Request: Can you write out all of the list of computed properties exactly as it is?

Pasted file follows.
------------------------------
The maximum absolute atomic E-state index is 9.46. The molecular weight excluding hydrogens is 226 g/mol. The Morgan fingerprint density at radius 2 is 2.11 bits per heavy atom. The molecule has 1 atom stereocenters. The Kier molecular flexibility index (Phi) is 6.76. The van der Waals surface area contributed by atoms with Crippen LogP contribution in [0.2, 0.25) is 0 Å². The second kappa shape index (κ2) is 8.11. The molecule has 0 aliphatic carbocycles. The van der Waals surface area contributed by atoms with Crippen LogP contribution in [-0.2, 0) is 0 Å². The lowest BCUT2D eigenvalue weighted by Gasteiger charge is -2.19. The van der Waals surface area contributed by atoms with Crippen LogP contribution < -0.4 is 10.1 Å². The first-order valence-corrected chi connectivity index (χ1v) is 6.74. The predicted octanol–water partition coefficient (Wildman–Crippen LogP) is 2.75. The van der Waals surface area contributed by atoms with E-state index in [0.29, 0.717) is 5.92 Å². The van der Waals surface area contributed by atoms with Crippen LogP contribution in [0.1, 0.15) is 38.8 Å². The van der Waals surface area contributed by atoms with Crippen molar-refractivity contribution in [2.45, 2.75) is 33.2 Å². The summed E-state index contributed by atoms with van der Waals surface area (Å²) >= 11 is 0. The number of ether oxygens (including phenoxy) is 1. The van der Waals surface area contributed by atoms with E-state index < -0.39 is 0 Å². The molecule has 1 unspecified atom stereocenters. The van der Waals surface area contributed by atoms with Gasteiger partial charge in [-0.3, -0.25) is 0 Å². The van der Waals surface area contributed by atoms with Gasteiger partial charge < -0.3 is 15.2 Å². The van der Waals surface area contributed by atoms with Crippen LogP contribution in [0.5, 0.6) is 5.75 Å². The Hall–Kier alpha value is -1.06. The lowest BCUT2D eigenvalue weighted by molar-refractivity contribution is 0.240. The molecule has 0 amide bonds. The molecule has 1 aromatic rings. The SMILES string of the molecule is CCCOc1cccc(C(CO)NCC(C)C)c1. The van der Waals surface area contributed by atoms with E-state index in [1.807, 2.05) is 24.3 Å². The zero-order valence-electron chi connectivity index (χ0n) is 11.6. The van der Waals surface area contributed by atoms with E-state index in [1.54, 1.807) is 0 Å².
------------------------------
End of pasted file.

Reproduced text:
The maximum absolute atomic E-state index is 9.46. The molecular weight excluding hydrogens is 226 g/mol. The Morgan fingerprint density at radius 2 is 2.11 bits per heavy atom. The molecule has 1 atom stereocenters. The Kier molecular flexibility index (Phi) is 6.76. The van der Waals surface area contributed by atoms with Crippen LogP contribution in [0.2, 0.25) is 0 Å². The second kappa shape index (κ2) is 8.11. The molecule has 0 aliphatic carbocycles. The van der Waals surface area contributed by atoms with Crippen LogP contribution in [-0.2, 0) is 0 Å². The lowest BCUT2D eigenvalue weighted by Gasteiger charge is -2.19. The van der Waals surface area contributed by atoms with Crippen LogP contribution < -0.4 is 10.1 Å². The first-order valence-corrected chi connectivity index (χ1v) is 6.74. The predicted octanol–water partition coefficient (Wildman–Crippen LogP) is 2.75. The van der Waals surface area contributed by atoms with E-state index in [0.29, 0.717) is 5.92 Å². The van der Waals surface area contributed by atoms with Crippen LogP contribution in [0.1, 0.15) is 38.8 Å². The van der Waals surface area contributed by atoms with Crippen molar-refractivity contribution in [2.45, 2.75) is 33.2 Å². The summed E-state index contributed by atoms with van der Waals surface area (Å²) >= 11 is 0. The number of ether oxygens (including phenoxy) is 1. The van der Waals surface area contributed by atoms with E-state index < -0.39 is 0 Å². The molecule has 1 unspecified atom stereocenters. The van der Waals surface area contributed by atoms with Gasteiger partial charge in [-0.3, -0.25) is 0 Å². The van der Waals surface area contributed by atoms with Gasteiger partial charge < -0.3 is 15.2 Å². The van der Waals surface area contributed by atoms with Crippen LogP contribution in [0.5, 0.6) is 5.75 Å². The Hall–Kier alpha value is -1.06. The lowest BCUT2D eigenvalue weighted by molar-refractivity contribution is 0.240. The molecule has 0 amide bonds. The molecule has 1 aromatic rings. The SMILES string of the molecule is CCCOc1cccc(C(CO)NCC(C)C)c1. The van der Waals surface area contributed by atoms with E-state index in [1.807, 2.05) is 24.3 Å². The zero-order valence-electron chi connectivity index (χ0n) is 11.6. The van der Waals surface area contributed by atoms with E-state index in [1.54, 1.807) is 0 Å².